Securities litigator Christopher J. Keller has moved into the chairmanship of Labaton Sucharow, replacing veteran managing partner Lawrence Sucharow, the plaintiffs firm announced Wednesday.
After more than 20 years serving in top leadership posts at the firm, Sucharow is now chairman emeritus.
Keller, who joined Labaton in 2000, became co-chairman of the securities and antitrust class actions firm in December 2017, as part of a planned leadership transition. He took the helm as Labaton’s only chair Jan. 1.
Sucharow has been with the firm for more than 40 years, and has served as both managing partner and chairman or co-chair. The firm’s other name partner, Edward Labaton, remains at the firm as a partner.
Keller, 48, who headed the firm’s case development group since 2003, has helped Labaton land lead counsel roles in some large securities matters that arose out of the 2008 financial crisis, including the $624 million settlement against Countrywide Financial Corp., one of the country’s largest mortgage lenders.
In addition to its flourishing practice in securities class actions, Labaton in recent years has added a thriving whistleblower practice with former top federal securities enforcers.
“We have been planting seeds, including the whistleblower program, that are outside of litigation. Last year, we had the largest award, of $83 million, from that program,” Keller told Bloomberg Law.
The 70-lawyer firm is also focusing on individual representation of banks and insurance companies in lawsuits— which it calls its direct action practice— in addition to its class action practice, Keller said.
Keller is taking the reins at a time when Labaton has been in the spotlight over how it and other firms track down plaintiffs for large-scale class actions, particularly around securities and consumer fraud.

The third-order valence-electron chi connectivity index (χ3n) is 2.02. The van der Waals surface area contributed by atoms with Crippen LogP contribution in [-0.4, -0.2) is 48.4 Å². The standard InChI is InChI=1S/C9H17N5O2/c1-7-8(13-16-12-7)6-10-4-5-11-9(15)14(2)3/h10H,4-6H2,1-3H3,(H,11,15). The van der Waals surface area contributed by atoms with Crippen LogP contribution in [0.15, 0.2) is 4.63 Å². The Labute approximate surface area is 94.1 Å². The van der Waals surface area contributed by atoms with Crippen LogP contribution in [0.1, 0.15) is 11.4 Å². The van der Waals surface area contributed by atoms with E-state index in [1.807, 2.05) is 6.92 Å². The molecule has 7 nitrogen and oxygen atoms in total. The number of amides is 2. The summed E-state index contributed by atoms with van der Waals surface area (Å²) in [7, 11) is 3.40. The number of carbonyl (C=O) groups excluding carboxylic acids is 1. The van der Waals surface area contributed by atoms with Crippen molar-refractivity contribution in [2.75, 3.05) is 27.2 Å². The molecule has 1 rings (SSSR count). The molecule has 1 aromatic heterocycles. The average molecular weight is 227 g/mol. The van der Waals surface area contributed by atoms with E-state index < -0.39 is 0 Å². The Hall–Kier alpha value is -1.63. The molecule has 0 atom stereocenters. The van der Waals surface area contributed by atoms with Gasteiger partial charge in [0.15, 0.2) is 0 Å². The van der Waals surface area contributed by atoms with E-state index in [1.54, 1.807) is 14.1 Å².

Labaton recently had to grapple with accusations that it failed to disclose representation details in a consumer fraud class action involving the Arkansas Teachers Retirement System. The firm’s relationship with Damon Chargois, a Houston lawyer involved in connecting the firm with the teachers’ group, came under legal challenge.
The challenge stemmed from three class actions brought against Boston-based State Street Bank and Trust Company, alleging unfair and deceptive practices in connection with fees charged on foreign exchange transactions. The case was settled for $300 million, with $75 million specified for attorneys’ fees, but it emerged later that Labaton had made undisclosed payments to Chargois to find plaintiffs for the lawsuit.
To settle the matter, Labaton agreed to pay $4.8 million in legal fees to plaintiffs and other involved law firms, and hired a former federal judge to review its work and implement best practices involving referral payments. Last week, Labaton submitted a report by retired judge Garrett Brown who reviewed the firm’s settlements in more than 300 cases. None of those settlements had the kind of referral fee that had been at issue in the State Street case, according to Labaton, which called that fee a “unique outlier.”
Labaton has agreed not to use such referral arrangements in any of its cases going forward.
(This story has been updated to correct Christopher Keller's age in the fifth paragraph. )
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